In the comparison I am making, about the UK’s arms sales in different decades to Sierra Leone and to Yemen, the instincts of the respective governments may have changed, but there has at least been broadly the same legal framework in place, to inform those decisions about who the UK may sell arms to, and what those arms may be used for.

And as we see at present — in relation to Yemen, those decisions can at least be challenged in the courts.

It may be a deeply flawed and outdated legal framework, but at least there is one.

However, my great fear at present is that we are seeing a new frontier open up, in terms of our responsibility for what happens to human rights overseas, where there is no legal framework, no right to challenge the government’s decisions, and not even any guarantee of proper Parliamentary scrutiny.

And that new frontier is, of course, in relation to the trade agreements that the UK has been free to enter into outside the European Union.

So it is no longer just a question of the government deciding to which countries it is legally able to sell arms.

It is now also, just as importantly, a question of the government deciding to which countries it is ethically willing to extend preferential terms of trade.

And the signs are so far deeply worrying, with the government showing no apparent concern whatsoever for the human rights records of potential trade partners, before signing agreements with them, and resisting all attempts over the past year to place legal or Parliamentary constraints on its ability to negotiate those deals.

We saw that exemplified just last week, with the astonishing decision by the government to reject a proposed amendment to the Trade Bill, demanding that it not maintain trade agreements with countries found guilty of genocide.

But while it was that decision, which rightly attracted all the controversy and criticism last week, I also highlighted in the same debate, something much more mundane but equally pernicious, and that was the trade deal signed by the government on the 30th of December, to maintain free trade beyond the Brexit transition period, with President Biya’s regime in Cameroon.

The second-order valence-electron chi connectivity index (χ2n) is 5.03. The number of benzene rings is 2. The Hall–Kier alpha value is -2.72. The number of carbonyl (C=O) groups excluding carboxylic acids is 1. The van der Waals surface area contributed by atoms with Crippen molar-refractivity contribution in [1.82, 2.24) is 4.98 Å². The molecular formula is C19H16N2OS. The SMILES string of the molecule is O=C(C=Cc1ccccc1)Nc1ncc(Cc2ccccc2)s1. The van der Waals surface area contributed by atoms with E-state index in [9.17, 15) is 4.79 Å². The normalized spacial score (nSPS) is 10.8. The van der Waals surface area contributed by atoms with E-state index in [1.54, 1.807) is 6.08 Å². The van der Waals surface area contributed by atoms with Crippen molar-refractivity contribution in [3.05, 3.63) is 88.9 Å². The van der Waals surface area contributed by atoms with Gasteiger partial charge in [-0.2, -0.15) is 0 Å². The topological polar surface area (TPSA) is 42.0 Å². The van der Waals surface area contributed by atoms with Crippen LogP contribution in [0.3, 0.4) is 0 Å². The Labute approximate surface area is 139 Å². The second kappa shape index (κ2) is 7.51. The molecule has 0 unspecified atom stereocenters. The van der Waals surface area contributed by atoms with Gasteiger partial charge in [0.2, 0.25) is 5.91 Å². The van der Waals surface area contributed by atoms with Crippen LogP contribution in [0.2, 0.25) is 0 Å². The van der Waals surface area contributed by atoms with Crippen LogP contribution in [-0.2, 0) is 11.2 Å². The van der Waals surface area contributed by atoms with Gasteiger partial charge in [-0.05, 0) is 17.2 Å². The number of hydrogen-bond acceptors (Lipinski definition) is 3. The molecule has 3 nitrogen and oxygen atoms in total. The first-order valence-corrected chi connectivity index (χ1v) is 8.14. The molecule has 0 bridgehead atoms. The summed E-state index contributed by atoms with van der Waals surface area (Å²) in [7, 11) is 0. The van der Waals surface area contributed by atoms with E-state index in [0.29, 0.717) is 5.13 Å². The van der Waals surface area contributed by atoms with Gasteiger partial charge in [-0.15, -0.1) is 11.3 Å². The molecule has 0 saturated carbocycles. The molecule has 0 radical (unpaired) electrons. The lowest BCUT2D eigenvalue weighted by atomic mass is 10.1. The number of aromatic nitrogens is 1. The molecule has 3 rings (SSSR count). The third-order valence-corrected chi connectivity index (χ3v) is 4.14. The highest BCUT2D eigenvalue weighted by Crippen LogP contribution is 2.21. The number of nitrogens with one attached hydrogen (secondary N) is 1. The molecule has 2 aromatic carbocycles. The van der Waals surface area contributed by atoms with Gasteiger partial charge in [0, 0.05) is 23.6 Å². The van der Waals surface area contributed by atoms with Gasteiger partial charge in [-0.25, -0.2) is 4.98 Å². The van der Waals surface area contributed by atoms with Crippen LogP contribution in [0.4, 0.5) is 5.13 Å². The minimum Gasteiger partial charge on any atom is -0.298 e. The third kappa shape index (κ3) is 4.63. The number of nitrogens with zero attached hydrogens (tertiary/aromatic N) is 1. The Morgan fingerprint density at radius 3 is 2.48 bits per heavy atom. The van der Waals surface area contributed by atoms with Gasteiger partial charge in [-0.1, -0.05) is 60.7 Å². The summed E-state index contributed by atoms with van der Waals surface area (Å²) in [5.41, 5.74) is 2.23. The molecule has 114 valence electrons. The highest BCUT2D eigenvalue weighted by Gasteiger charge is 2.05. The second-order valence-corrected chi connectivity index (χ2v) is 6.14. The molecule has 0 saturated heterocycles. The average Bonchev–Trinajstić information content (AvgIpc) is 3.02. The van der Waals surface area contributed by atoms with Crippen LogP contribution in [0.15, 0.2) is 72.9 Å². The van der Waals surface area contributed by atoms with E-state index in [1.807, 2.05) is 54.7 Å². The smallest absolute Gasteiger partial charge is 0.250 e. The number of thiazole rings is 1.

A country where millions of children have been displaced from their homes and denied schooling, as a result of the conflict between regime forces and separatist militias, in Cameroon’s English-speaking regions.

A country where children are routinely targeted by both sides in the conflict, with hundreds killed and maimed.

That trade agreement with Cameroon was signed by the government, with no apparent consideration over whether it was appropriate or right in light of the conflict in that country, and four weeks on there has not just been no Parliamentary scrutiny of that agreement, the agreement itself has still not been made available for Parliament even to read.

In twenty years, we have gone from an ethical foreign policy, to an unaccountable foreign policy. And when it comes to the government’s new trade agreements, we are just at the beginning of seeing where this will lead.

So I am not exaggerating when I say how crucial and urgent it is that we join together in a forum like this one today, to say simply, that we still care.

We still care if British-made arms are being used to kill children overseas, or being put into the hands of child soldiers.

We care if British trade agreements are giving legitimacy and financial support to regimes which attack children, and deny them an education.

And we care if the government is able to take decisions in these areas, not just without an ethical dimension, or a legal framework, but without even a bare minimum of proper Parliamentary scrutiny.

So I am very grateful to War Child, and to all of you taking part today, for making clear that you still care. Because I cannot state my conclusion any more starkly than this;

We may all want to return to Robin Cook’s ethical foreign policy and his vision of Britain as a force for good in the world, and that is certainly our commitment for when Labour is back in government.

But right now, our collective job is not to put this train in reverse, but to stop it heading, ever more rapidly, out of control, in exactly the opposite direction. That is going to take a hell of a lot of effort, but that’s precisely why we need to come together today.

Thank you.